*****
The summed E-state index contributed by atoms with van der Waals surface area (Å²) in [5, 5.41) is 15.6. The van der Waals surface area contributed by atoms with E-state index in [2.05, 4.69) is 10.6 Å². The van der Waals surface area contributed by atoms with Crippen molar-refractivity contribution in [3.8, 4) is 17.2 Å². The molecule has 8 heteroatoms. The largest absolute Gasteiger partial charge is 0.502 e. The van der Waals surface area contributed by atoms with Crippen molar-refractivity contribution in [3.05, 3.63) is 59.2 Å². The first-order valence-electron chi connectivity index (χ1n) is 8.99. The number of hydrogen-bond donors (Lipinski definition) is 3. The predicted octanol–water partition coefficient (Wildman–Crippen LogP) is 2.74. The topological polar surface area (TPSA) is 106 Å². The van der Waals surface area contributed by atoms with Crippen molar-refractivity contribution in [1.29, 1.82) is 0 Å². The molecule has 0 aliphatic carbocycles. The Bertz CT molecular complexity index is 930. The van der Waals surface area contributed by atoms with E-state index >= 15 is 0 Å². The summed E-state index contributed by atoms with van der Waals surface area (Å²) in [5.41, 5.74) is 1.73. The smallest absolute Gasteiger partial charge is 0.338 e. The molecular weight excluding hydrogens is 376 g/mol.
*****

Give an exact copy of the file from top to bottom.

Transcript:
The summed E-state index contributed by atoms with van der Waals surface area (Å²) in [5, 5.41) is 15.6. The van der Waals surface area contributed by atoms with E-state index in [2.05, 4.69) is 10.6 Å². The van der Waals surface area contributed by atoms with Crippen molar-refractivity contribution in [3.8, 4) is 17.2 Å². The molecule has 8 heteroatoms. The largest absolute Gasteiger partial charge is 0.502 e. The van der Waals surface area contributed by atoms with Crippen molar-refractivity contribution in [3.05, 3.63) is 59.2 Å². The first-order valence-electron chi connectivity index (χ1n) is 8.99. The number of hydrogen-bond donors (Lipinski definition) is 3. The predicted octanol–water partition coefficient (Wildman–Crippen LogP) is 2.74. The topological polar surface area (TPSA) is 106 Å². The van der Waals surface area contributed by atoms with Crippen molar-refractivity contribution in [1.29, 1.82) is 0 Å². The molecule has 0 aliphatic carbocycles. The Bertz CT molecular complexity index is 930. The van der Waals surface area contributed by atoms with E-state index >= 15 is 0 Å². The summed E-state index contributed by atoms with van der Waals surface area (Å²) in [5.41, 5.74) is 1.73. The smallest absolute Gasteiger partial charge is 0.338 e. The molecular weight excluding hydrogens is 376 g/mol.